Youssef is the only true conservative running for State Senate 7 To the editor, I read with great interest the letter by Bill Grimm in Saturday’s Laconia Daily Sun. I was at the Belknap County GOP meeting at the Top of The Town. I heard Mr. Grimm speak and heard him say he took the pledge for no new taxes. As far as I know Mr. Grimm in fact did not take the tax pledge, he took his own “Spending Hawk Pledge”. However he said it would only be for his first term. I’m sure he will find some reason during his first term to fall back on his own pledge. From what he said at the meeting I believe he is a moderate and not a true conservative. Ask him his opinion on the “tax cap” and see if you get an answer. He seems to be all over the place on

the issues. It is hard to pin him down on anything. Maybe that is the reason for his personal attacks on Josh. Josh Youssef is the only true conservative running for State Senate in Belknap County. I have spoken at length with Josh and believe him to be not only a fiscal and social conservative, but also man of faith, In other words he is the “Real Deal”. I am proud to support Josh Youssef. Mr. Grimm should agree to a debate in Laconia, the other city in District 7. I’m sure you would see the great difference between the two candidates. I hope you will join me in supporting Josh Youssef for District 7 State Senate. Rep. Harry Accornero Laconia

‘Fair & balanced?” I think you have me confused with Fox News To the editor, At the beginning of Tuesday’s radio program I announced that Bill Kennedy of Danbury, who is competing in the Democrat Primary for Governor would be joining me (by phone) this morning. Sure enough, before the program ended a caller began telling me that I am not fair and balanced. He was critical of me for not being fair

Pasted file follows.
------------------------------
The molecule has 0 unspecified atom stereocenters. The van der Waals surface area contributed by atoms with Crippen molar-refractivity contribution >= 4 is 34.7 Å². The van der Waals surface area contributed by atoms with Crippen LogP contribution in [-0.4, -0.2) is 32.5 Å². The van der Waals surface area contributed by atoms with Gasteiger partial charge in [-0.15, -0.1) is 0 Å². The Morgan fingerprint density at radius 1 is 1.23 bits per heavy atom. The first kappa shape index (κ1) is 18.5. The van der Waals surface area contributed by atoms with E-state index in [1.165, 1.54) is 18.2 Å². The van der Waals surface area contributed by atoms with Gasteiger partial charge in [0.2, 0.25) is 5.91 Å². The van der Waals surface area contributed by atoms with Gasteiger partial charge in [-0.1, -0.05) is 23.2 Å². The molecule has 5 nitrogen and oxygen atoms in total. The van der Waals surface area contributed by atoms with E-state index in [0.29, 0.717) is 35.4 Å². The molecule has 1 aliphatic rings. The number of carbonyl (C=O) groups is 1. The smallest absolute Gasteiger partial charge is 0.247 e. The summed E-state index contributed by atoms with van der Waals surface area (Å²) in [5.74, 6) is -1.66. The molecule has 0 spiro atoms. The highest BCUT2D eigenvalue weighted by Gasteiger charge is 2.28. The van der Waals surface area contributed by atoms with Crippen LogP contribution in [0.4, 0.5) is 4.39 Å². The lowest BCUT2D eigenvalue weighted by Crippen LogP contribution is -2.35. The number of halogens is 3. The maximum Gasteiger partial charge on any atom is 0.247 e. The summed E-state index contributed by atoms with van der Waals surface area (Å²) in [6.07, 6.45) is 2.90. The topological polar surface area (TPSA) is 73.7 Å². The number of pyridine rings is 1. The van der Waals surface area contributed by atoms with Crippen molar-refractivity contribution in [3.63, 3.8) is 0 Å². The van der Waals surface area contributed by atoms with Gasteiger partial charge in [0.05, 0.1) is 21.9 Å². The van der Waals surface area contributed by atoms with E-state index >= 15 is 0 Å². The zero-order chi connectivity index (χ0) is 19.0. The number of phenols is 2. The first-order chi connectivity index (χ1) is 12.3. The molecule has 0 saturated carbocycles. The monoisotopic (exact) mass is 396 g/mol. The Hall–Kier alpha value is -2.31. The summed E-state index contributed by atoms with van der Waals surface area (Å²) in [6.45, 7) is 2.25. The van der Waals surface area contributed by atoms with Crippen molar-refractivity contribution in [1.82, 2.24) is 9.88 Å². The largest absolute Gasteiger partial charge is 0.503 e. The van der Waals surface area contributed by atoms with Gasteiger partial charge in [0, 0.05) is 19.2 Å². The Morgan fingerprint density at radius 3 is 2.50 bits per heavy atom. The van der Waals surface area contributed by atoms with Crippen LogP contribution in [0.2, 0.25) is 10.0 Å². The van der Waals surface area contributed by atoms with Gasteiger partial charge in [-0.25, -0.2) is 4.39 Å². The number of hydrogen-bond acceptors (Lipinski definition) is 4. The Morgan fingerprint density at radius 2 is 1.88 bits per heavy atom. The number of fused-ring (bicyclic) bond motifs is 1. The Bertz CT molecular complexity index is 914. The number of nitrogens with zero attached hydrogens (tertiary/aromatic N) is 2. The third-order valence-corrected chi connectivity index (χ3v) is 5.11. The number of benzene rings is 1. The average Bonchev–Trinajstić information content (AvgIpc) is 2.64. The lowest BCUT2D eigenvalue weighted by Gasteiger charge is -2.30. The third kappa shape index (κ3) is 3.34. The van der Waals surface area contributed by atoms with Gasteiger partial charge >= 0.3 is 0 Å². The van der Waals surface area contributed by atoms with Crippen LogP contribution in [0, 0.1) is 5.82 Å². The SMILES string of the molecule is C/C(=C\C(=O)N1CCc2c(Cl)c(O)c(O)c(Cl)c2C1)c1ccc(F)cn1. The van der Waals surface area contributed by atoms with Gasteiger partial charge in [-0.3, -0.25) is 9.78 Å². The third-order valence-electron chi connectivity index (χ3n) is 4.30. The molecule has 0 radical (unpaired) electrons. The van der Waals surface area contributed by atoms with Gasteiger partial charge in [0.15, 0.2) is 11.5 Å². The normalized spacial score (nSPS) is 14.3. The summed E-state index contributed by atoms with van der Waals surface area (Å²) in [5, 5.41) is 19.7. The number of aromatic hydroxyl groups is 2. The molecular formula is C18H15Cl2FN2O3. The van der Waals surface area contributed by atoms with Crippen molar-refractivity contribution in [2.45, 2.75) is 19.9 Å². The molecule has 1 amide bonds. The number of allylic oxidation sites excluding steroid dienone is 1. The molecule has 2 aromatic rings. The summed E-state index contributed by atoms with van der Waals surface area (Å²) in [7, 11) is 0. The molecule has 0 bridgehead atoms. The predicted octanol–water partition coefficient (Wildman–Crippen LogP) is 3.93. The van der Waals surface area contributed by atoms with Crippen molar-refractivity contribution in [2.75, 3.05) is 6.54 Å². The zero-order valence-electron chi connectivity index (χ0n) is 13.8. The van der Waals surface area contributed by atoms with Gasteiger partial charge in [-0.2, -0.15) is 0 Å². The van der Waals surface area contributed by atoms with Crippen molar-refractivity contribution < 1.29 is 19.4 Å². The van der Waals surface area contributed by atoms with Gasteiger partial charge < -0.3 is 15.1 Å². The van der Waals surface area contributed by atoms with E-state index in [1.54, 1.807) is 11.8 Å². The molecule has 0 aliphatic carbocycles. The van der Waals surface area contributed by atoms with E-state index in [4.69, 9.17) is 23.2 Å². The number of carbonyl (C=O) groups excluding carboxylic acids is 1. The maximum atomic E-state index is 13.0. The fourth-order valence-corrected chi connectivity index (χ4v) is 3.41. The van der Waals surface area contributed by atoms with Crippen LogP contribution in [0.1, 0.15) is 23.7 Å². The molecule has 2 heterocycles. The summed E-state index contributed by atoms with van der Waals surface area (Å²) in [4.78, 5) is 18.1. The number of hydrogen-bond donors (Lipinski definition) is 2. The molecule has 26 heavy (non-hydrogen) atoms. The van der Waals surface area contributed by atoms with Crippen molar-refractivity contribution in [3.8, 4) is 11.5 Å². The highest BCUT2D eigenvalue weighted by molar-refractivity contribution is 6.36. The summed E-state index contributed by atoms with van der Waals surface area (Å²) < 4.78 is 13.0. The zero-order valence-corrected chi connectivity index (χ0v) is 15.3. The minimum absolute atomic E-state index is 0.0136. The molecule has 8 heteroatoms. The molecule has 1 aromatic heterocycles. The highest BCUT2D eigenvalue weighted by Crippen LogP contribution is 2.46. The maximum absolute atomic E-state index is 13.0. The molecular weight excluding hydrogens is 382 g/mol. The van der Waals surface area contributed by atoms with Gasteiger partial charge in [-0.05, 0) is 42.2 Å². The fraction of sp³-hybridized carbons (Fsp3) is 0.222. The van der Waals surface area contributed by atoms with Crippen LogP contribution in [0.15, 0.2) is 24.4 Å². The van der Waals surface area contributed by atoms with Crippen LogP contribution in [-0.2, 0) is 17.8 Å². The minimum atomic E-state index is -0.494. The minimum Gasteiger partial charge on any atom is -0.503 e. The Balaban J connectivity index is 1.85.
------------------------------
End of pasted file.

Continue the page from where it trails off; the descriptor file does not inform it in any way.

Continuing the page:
to some Republicans who at one time were frequent guests. It has been said that, “It is not easy being my friend.” As for “Fair & Balanced”, you have me confused with Fox News. Things are happening fast. No time to baby those who do not share my principles or my mission. There are listeners counting on me! see next page

from preceding page

DUTY of all to practice CHRISTIAN forbearance, love and charity towards each other.” Alaska 1956, Preamble: “We, the people of the State of Alaska, grateful to God and to those who founded our nation...” All others are similar. A question to ponder, “Why are godly principles incorporated into ALL the State Constitutions as MANDATED by the First Federal Congress if we are not FOUNDED as a nation under God?” George Brunstad Meredith

of the last. The following Article is coauthored by George Mason and James Madison and is an integral part of the Virginia Constitution. It stands unaltered to this day. Virginia 1776, Bill of Rights, Article XVI: “Religion, or the duty which we owe our CREATOR and the manner of discharging it, can be directed only by reason and conviction, not by force and violence, and therefore all men are equally entitled to the free exercise of religion, according to the dictates of conscience: and that it is the mutual